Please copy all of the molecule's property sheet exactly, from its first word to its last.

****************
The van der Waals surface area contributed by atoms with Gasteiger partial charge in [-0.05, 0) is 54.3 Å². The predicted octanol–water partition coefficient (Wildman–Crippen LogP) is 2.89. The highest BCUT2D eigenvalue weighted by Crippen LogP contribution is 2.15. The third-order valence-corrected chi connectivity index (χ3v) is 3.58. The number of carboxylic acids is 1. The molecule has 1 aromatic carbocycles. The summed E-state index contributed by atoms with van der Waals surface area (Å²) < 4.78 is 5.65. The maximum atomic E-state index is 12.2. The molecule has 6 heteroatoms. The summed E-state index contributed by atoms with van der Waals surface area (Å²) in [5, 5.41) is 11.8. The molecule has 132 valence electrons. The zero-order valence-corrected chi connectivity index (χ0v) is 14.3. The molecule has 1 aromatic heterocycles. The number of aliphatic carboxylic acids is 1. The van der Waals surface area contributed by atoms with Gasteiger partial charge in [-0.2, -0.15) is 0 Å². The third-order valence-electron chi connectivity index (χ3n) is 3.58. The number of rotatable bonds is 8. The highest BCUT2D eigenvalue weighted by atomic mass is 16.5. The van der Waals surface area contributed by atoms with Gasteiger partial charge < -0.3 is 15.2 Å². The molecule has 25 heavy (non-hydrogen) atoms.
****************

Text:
The van der Waals surface area contributed by atoms with Gasteiger partial charge in [-0.05, 0) is 54.3 Å². The predicted octanol–water partition coefficient (Wildman–Crippen LogP) is 2.89. The highest BCUT2D eigenvalue weighted by Crippen LogP contribution is 2.15. The third-order valence-corrected chi connectivity index (χ3v) is 3.58. The number of carboxylic acids is 1. The molecule has 1 aromatic carbocycles. The summed E-state index contributed by atoms with van der Waals surface area (Å²) < 4.78 is 5.65. The maximum atomic E-state index is 12.2. The molecule has 6 heteroatoms. The summed E-state index contributed by atoms with van der Waals surface area (Å²) in [5, 5.41) is 11.8. The molecule has 132 valence electrons. The zero-order valence-corrected chi connectivity index (χ0v) is 14.3. The molecule has 1 aromatic heterocycles. The number of aliphatic carboxylic acids is 1. The van der Waals surface area contributed by atoms with Gasteiger partial charge in [-0.2, -0.15) is 0 Å². The third-order valence-electron chi connectivity index (χ3n) is 3.58. The number of rotatable bonds is 8. The highest BCUT2D eigenvalue weighted by atomic mass is 16.5. The van der Waals surface area contributed by atoms with Gasteiger partial charge < -0.3 is 15.2 Å². The molecule has 25 heavy (non-hydrogen) atoms.